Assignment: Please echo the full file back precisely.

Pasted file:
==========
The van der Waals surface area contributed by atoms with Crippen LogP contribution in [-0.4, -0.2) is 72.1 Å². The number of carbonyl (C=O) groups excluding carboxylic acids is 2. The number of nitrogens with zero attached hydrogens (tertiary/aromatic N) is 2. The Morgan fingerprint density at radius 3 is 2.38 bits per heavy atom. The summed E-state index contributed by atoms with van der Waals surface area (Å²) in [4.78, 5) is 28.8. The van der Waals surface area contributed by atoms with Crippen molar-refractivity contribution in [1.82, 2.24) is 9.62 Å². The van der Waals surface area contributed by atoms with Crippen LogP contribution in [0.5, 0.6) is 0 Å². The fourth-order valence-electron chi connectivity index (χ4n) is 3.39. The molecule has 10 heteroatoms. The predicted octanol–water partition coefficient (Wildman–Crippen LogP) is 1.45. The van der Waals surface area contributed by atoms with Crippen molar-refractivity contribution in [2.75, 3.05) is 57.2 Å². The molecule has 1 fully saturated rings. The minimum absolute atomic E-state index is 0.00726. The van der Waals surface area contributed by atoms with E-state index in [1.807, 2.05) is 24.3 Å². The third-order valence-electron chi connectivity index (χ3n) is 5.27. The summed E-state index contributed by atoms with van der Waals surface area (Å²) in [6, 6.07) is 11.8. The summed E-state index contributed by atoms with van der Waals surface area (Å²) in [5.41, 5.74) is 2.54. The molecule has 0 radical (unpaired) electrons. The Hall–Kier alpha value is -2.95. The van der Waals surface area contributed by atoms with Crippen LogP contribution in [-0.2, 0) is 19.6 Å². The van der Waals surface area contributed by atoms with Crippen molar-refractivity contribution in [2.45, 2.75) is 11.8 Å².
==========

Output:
The van der Waals surface area contributed by atoms with Crippen LogP contribution in [-0.4, -0.2) is 72.1 Å². The number of carbonyl (C=O) groups excluding carboxylic acids is 2. The number of nitrogens with zero attached hydrogens (tertiary/aromatic N) is 2. The Morgan fingerprint density at radius 3 is 2.38 bits per heavy atom. The summed E-state index contributed by atoms with van der Waals surface area (Å²) in [4.78, 5) is 28.8. The van der Waals surface area contributed by atoms with Crippen molar-refractivity contribution in [1.82, 2.24) is 9.62 Å². The van der Waals surface area contributed by atoms with Crippen LogP contribution in [0.5, 0.6) is 0 Å². The fourth-order valence-electron chi connectivity index (χ4n) is 3.39. The molecule has 10 heteroatoms. The predicted octanol–water partition coefficient (Wildman–Crippen LogP) is 1.45. The van der Waals surface area contributed by atoms with Crippen molar-refractivity contribution in [2.75, 3.05) is 57.2 Å². The molecule has 1 fully saturated rings. The minimum absolute atomic E-state index is 0.00726. The van der Waals surface area contributed by atoms with E-state index in [1.807, 2.05) is 24.3 Å². The third-order valence-electron chi connectivity index (χ3n) is 5.27. The summed E-state index contributed by atoms with van der Waals surface area (Å²) in [6, 6.07) is 11.8. The summed E-state index contributed by atoms with van der Waals surface area (Å²) in [5.41, 5.74) is 2.54. The molecule has 0 radical (unpaired) electrons. The Hall–Kier alpha value is -2.95. The van der Waals surface area contributed by atoms with Crippen LogP contribution in [-0.2, 0) is 19.6 Å². The van der Waals surface area contributed by atoms with Crippen molar-refractivity contribution in [2.45, 2.75) is 11.8 Å².